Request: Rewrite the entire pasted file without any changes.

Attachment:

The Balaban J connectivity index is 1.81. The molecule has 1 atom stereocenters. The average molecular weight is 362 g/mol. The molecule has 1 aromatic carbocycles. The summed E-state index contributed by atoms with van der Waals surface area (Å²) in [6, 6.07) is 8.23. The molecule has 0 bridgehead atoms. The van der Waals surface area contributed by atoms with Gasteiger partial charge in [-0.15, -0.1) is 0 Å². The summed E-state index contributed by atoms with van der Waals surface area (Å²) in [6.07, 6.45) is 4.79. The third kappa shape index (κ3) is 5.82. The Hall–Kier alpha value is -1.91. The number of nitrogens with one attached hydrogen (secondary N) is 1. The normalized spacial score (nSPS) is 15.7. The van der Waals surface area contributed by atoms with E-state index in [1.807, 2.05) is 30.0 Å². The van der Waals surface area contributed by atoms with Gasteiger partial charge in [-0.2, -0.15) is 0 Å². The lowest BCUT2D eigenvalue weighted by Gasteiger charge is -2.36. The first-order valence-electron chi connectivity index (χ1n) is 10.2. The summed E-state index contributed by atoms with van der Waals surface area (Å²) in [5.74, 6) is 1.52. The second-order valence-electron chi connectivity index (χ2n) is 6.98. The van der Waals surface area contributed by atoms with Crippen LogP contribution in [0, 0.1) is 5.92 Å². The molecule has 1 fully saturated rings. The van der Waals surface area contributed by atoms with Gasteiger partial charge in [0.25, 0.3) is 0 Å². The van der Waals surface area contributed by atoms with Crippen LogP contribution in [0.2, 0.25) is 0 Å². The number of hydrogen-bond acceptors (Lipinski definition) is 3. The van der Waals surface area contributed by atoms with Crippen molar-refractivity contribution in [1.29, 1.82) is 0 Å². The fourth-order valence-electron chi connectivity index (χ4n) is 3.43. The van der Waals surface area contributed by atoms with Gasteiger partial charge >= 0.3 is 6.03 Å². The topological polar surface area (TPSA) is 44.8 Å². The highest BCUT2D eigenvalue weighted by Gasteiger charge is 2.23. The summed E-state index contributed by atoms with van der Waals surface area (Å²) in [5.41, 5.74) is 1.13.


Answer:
The Balaban J connectivity index is 1.81. The molecule has 1 atom stereocenters. The average molecular weight is 362 g/mol. The molecule has 1 aromatic carbocycles. The summed E-state index contributed by atoms with van der Waals surface area (Å²) in [6, 6.07) is 8.23. The molecule has 0 bridgehead atoms. The van der Waals surface area contributed by atoms with Gasteiger partial charge in [-0.15, -0.1) is 0 Å². The summed E-state index contributed by atoms with van der Waals surface area (Å²) in [6.07, 6.45) is 4.79. The third kappa shape index (κ3) is 5.82. The Hall–Kier alpha value is -1.91. The number of nitrogens with one attached hydrogen (secondary N) is 1. The normalized spacial score (nSPS) is 15.7. The van der Waals surface area contributed by atoms with E-state index in [1.807, 2.05) is 30.0 Å². The van der Waals surface area contributed by atoms with Gasteiger partial charge in [-0.2, -0.15) is 0 Å². The lowest BCUT2D eigenvalue weighted by Gasteiger charge is -2.36. The first-order valence-electron chi connectivity index (χ1n) is 10.2. The summed E-state index contributed by atoms with van der Waals surface area (Å²) in [5.74, 6) is 1.52. The second-order valence-electron chi connectivity index (χ2n) is 6.98. The van der Waals surface area contributed by atoms with Crippen LogP contribution in [0, 0.1) is 5.92 Å². The molecule has 1 fully saturated rings. The van der Waals surface area contributed by atoms with Gasteiger partial charge in [0.25, 0.3) is 0 Å². The van der Waals surface area contributed by atoms with Crippen LogP contribution in [0.2, 0.25) is 0 Å². The number of hydrogen-bond acceptors (Lipinski definition) is 3. The van der Waals surface area contributed by atoms with Crippen molar-refractivity contribution in [1.29, 1.82) is 0 Å². The fourth-order valence-electron chi connectivity index (χ4n) is 3.43. The van der Waals surface area contributed by atoms with Gasteiger partial charge >= 0.3 is 6.03 Å². The topological polar surface area (TPSA) is 44.8 Å². The highest BCUT2D eigenvalue weighted by Gasteiger charge is 2.23. The summed E-state index contributed by atoms with van der Waals surface area (Å²) in [5.41, 5.74) is 1.13.